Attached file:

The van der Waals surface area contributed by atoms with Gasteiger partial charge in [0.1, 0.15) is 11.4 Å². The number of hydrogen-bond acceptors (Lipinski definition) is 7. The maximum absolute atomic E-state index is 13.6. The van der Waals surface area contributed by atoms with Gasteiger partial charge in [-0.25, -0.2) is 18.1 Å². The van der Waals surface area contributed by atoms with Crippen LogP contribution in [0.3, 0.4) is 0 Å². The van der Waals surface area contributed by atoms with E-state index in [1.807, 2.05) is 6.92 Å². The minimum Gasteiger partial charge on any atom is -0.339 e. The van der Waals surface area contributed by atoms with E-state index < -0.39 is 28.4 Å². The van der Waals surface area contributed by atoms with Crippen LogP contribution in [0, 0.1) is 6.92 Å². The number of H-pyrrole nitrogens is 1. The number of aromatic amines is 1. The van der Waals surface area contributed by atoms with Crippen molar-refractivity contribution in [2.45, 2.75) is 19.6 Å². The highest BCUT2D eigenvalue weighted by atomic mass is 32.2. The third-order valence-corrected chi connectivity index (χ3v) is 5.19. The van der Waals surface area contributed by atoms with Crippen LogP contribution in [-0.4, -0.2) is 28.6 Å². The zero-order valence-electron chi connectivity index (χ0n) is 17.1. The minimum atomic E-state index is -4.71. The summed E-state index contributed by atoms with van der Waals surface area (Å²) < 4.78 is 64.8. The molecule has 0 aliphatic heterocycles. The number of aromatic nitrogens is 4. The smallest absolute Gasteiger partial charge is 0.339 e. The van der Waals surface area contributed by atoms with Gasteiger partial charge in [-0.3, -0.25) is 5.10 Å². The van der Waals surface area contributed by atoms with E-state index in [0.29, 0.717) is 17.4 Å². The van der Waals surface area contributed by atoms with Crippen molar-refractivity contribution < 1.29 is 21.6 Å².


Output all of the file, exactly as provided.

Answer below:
The van der Waals surface area contributed by atoms with Gasteiger partial charge in [0.1, 0.15) is 11.4 Å². The number of hydrogen-bond acceptors (Lipinski definition) is 7. The maximum absolute atomic E-state index is 13.6. The van der Waals surface area contributed by atoms with Gasteiger partial charge in [-0.25, -0.2) is 18.1 Å². The van der Waals surface area contributed by atoms with Crippen LogP contribution in [0.3, 0.4) is 0 Å². The van der Waals surface area contributed by atoms with E-state index in [1.807, 2.05) is 6.92 Å². The minimum Gasteiger partial charge on any atom is -0.339 e. The van der Waals surface area contributed by atoms with E-state index < -0.39 is 28.4 Å². The van der Waals surface area contributed by atoms with Crippen LogP contribution in [0, 0.1) is 6.92 Å². The number of H-pyrrole nitrogens is 1. The number of aromatic amines is 1. The van der Waals surface area contributed by atoms with Crippen molar-refractivity contribution in [2.45, 2.75) is 19.6 Å². The highest BCUT2D eigenvalue weighted by atomic mass is 32.2. The third-order valence-corrected chi connectivity index (χ3v) is 5.19. The van der Waals surface area contributed by atoms with Crippen LogP contribution in [-0.4, -0.2) is 28.6 Å². The zero-order valence-electron chi connectivity index (χ0n) is 17.1. The minimum atomic E-state index is -4.71. The summed E-state index contributed by atoms with van der Waals surface area (Å²) < 4.78 is 64.8. The molecule has 0 aliphatic heterocycles. The number of aromatic nitrogens is 4. The smallest absolute Gasteiger partial charge is 0.339 e. The van der Waals surface area contributed by atoms with Gasteiger partial charge in [-0.3, -0.25) is 5.10 Å². The van der Waals surface area contributed by atoms with E-state index in [0.29, 0.717) is 17.4 Å². The van der Waals surface area contributed by atoms with Crippen molar-refractivity contribution < 1.29 is 21.6 Å².